Stepping and Crowding of Molecular Motors: Statistical Kinetics from an Exclusion Process Perspective

Luca Ciandrini, M. Carmen Romano, Andrea Parmeggiani

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16 Citations (Scopus)


Motor enzymes are remarkable molecular machines that use the energy derived from the hydrolysis of a nucleoside triphosphate to generate mechanical movement, achieved through different steps that constitute their kinetic cycle. These macromolecules, nowadays investigated with advanced experimental techniques to unveil their molecular mechanisms and the properties of their kinetic cycles, are implicated in many biological processes, ranging from biopolymerization (e.g., RNA polymerases and ribosomes) to intracellular transport (motor proteins such as kinesins or dyneins). Although the kinetics of individual motors is well studied on both theoretical and experimental grounds, the repercussions of their stepping cycle on the collective dynamics still remains unclear. Advances in this direction will improve our comprehension of transport process in the natural intracellular medium, where processive motor enzymes might operate in crowded conditions. In this work, we therefore extend contemporary statistical kinetic analysis to study collective transport phenomena of motors in terms of lattice gas models belonging to the exclusion process class. Via numerical simulations, we show how to interpret and use the randomness calculated from single particle trajectories in crowded conditions. Importantly, we also show that time fluctuations and non-Poissonian behavior are intrinsically related to spatial correlations and the emergence of large, but finite, clusters of comoving motors. The properties unveiled by our analysis have important biological implications on the collective transport characteristics of processive motor enzymes in crowded conditions.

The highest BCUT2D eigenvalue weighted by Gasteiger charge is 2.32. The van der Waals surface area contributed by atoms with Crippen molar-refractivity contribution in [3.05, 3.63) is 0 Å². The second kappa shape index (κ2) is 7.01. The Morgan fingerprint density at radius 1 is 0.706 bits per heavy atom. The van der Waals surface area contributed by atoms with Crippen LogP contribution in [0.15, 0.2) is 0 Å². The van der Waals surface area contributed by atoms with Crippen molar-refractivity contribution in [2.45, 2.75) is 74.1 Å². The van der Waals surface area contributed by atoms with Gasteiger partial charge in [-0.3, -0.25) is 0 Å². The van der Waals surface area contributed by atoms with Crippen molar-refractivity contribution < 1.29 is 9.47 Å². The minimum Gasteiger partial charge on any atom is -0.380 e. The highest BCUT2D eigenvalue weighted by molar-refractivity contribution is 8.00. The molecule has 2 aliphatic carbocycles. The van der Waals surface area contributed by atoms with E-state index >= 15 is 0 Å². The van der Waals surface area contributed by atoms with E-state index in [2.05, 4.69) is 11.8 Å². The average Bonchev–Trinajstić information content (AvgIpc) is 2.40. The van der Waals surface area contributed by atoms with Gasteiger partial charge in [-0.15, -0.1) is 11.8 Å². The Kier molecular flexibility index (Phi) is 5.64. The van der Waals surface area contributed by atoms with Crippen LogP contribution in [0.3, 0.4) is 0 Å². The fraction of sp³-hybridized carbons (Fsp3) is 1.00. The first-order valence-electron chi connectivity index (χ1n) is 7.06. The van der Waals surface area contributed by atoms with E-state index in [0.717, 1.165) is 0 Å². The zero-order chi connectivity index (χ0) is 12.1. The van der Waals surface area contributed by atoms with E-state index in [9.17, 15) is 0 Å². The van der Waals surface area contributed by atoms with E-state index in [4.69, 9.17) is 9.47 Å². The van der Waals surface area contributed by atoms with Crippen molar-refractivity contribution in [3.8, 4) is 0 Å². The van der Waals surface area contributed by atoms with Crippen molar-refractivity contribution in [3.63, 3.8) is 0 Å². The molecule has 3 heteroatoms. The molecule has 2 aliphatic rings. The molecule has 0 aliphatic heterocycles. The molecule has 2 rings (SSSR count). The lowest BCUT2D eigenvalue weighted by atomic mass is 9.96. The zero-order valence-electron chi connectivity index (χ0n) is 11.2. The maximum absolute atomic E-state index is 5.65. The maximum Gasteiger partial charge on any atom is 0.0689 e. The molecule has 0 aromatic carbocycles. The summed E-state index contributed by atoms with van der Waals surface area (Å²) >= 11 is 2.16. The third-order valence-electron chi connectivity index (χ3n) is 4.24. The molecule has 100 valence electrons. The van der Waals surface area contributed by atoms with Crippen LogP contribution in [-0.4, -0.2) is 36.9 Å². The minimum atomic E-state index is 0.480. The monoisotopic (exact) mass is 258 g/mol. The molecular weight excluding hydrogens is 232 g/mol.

Original languageEnglish
Pages (from-to)1176-1184
Number of pages9
JournalBiophysical Journal
Issue number5
Early online date2 Sept 2014
Publication statusPublished - 2 Sept 2014

Bibliographical note

The authors thank I. Stansfield for useful discussions, and thank the anonymous referees. L.C. also thanks the Institute for Complex Systems and Mathematical Biology at the University of Aberdeen for computational time support.

L.C. is supported by an EMBO long-term fellowship cofunded by the European Commission (EMBOCOFUND2010, No. GA-2010-267146). A.P. is financially supported by the Scientific Council of the University of Montpellier 2 and Labex NUME. M.C.R. thanks the Biotechnology and Biological Sciences Research Council (No. BB/F00513/X1) and the Scottish Universities Life Science Alliance for financial support.


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